U.S. fines Asiana Airlines $500,000 over crash response

U.S. fines Asiana Airlines $500,000 over crash response
In this Saturday, July 6, 2013, photo provided by passenger Benjamin Levy, passengers from Asiana Airlines flight 214, many with their luggage, on the tarmac just moments after the plane crashed at the San Francisco International Airport in San Francisco. (AP Photo/Benjamin Levy)
LOS ANGELES (AP) - In the first penalty of its kind, federal transportation officials on Tuesday docked Asiana Airlines $500,000 for failing to promptly contact passengers' families and keep them informed about their loved ones after a deadly crash last year at San Francisco airport.

The U.S. Department of Transportation said it took the South Korean airline five days to contact the families of all 291 passengers. In addition, a required crash hotline was initially routed to an automated reservations line.

Never before has the department concluded that an airline broke U.S. laws requiring prompt and generous assistance to the loved ones of crash victims.

Three people died and dozens were injured on July 6 when Asiana Flight 214 clipped a seawall while landing.

"The last thing families and passengers should have to worry about at such a stressful time is how to get information from their carrier," U.S. Transportation Secretary Anthony Foxx said in a prepared statement.

Many of the families live in South Korea or China, meaning the airline was their main source of information on the crash half a world away.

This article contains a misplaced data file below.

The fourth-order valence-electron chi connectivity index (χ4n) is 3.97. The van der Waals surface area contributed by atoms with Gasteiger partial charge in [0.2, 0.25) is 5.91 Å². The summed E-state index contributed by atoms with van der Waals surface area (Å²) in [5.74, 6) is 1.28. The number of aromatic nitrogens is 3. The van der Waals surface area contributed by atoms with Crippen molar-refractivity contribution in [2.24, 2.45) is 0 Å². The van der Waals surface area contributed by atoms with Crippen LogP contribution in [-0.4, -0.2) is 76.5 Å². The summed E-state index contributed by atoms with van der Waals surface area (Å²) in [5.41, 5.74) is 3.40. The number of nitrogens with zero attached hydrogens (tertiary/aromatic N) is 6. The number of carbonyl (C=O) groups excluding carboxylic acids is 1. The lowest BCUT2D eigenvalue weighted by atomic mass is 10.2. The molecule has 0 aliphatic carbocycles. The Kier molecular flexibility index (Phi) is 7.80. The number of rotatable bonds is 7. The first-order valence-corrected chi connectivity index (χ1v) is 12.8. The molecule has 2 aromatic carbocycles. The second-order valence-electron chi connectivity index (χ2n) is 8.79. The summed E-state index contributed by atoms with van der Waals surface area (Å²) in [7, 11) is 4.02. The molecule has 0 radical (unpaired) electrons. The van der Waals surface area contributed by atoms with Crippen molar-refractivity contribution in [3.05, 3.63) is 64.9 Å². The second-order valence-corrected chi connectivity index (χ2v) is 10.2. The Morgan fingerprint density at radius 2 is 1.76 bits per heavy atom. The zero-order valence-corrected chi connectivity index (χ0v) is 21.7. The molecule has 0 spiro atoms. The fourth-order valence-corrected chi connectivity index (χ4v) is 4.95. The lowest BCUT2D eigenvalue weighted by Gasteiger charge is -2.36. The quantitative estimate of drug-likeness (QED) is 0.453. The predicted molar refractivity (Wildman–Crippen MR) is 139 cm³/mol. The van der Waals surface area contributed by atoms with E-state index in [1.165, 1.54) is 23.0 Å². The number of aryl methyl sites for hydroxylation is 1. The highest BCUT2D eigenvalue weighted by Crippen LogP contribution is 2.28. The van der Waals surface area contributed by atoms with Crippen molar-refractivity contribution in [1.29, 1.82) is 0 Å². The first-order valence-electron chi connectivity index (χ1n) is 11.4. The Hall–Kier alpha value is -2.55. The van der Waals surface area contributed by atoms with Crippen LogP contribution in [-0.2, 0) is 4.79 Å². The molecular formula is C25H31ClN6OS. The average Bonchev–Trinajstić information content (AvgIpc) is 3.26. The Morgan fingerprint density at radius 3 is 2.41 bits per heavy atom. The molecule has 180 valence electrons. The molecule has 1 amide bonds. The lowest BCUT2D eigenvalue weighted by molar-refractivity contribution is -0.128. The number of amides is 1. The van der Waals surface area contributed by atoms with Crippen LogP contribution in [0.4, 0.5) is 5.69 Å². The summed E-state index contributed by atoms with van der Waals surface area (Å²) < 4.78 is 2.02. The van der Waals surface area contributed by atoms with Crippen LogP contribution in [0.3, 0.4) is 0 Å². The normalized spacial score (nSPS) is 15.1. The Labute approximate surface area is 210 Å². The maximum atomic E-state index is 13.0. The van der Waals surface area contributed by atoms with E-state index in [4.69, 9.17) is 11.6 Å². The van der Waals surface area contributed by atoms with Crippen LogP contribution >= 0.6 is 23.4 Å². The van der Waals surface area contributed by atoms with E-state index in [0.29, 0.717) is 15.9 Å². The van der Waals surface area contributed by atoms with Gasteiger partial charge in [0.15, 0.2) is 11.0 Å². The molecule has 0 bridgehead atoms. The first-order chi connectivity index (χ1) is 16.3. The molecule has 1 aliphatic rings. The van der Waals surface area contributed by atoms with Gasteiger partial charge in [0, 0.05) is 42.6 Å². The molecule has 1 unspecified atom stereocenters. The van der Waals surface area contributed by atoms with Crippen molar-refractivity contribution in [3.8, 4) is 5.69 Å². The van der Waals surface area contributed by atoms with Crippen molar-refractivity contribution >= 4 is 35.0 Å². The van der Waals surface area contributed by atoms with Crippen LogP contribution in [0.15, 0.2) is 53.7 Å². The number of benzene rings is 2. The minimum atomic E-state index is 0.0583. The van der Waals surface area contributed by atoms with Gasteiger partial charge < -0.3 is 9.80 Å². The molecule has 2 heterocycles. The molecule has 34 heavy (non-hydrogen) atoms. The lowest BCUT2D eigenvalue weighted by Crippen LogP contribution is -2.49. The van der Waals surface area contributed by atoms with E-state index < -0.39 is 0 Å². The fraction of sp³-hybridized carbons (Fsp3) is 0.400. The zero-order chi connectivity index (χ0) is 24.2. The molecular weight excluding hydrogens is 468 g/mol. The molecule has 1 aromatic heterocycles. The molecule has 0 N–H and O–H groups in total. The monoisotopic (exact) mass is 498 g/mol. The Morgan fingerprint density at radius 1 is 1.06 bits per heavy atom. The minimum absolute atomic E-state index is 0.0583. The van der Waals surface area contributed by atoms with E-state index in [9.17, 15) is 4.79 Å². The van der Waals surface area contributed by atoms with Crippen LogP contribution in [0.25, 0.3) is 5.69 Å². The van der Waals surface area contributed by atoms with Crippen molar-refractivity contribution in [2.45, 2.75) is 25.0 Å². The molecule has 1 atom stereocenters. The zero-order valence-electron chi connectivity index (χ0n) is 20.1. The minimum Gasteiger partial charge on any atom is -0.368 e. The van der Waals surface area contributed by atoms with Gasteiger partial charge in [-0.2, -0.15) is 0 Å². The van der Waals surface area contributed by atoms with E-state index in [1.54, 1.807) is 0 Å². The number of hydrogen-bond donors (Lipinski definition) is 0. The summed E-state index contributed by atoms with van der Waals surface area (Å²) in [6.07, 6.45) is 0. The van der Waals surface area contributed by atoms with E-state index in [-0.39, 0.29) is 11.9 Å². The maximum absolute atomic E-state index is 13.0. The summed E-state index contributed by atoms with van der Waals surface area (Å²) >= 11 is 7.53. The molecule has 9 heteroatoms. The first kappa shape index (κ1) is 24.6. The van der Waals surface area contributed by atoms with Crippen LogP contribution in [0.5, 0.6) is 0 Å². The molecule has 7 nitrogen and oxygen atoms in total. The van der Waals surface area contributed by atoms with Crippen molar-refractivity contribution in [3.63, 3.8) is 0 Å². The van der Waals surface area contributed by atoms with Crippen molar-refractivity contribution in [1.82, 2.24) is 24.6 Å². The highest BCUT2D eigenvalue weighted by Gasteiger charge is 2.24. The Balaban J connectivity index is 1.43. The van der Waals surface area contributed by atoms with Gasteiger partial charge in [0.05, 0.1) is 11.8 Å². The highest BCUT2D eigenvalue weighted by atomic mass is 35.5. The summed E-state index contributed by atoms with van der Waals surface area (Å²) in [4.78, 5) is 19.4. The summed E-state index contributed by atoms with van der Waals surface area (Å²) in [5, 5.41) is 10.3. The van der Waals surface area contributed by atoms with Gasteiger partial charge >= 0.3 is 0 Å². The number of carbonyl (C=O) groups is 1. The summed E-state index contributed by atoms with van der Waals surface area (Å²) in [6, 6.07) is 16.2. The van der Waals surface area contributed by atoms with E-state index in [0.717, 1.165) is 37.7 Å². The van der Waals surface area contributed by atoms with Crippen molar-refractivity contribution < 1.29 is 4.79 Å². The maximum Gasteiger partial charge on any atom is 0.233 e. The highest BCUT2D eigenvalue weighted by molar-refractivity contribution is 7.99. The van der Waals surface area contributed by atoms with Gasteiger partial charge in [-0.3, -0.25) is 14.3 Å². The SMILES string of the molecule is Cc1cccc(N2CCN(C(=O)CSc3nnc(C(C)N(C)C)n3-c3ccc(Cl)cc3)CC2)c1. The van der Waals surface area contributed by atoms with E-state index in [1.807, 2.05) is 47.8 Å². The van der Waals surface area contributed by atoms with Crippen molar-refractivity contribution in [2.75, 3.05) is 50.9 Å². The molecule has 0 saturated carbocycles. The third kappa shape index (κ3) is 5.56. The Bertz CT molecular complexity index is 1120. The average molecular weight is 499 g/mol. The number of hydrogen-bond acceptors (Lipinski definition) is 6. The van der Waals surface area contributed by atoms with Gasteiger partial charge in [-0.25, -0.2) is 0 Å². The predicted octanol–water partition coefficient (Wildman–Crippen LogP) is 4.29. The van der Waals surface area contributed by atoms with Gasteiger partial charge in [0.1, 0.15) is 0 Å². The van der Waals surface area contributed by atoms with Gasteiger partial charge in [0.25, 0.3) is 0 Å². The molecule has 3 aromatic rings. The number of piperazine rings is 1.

In a statement emailed to The Associated Press, Asiana spokeswoman Hyomin Lee said, "Asiana provided extensive support to the passengers and their families following the accident and will continue to do so."

A consent order the airline signed with the department says Asiana will pay $400,000 in a fine and gets a $100,000 credit for "costs in sponsoring multiple industry-wide conferences and training sessions in 2013, 2014 and 2015, to provide lessons learned."

Federal investigators also said Asiana did not actively encourage contact from families, failing to widely publicize a toll-free help line until the day after the crash.

Asiana also lacked translators and personnel trained in crash response, the transportation department found.

In the late 1990s, after airlines were roundly criticized for ignoring desperate requests for information after crashes, Congress required carriers to dedicate significant attention to families of passengers.

Last fall, the AP reviewed plans filed by two dozen foreign airlines and found cases in which carriers had not updated their family assistance plans as required.

Since AP's story, several airlines have updated family assistance plans and filed new paperwork with the Department of Transportation. Among them is Asiana's bigger rival, Korean Air.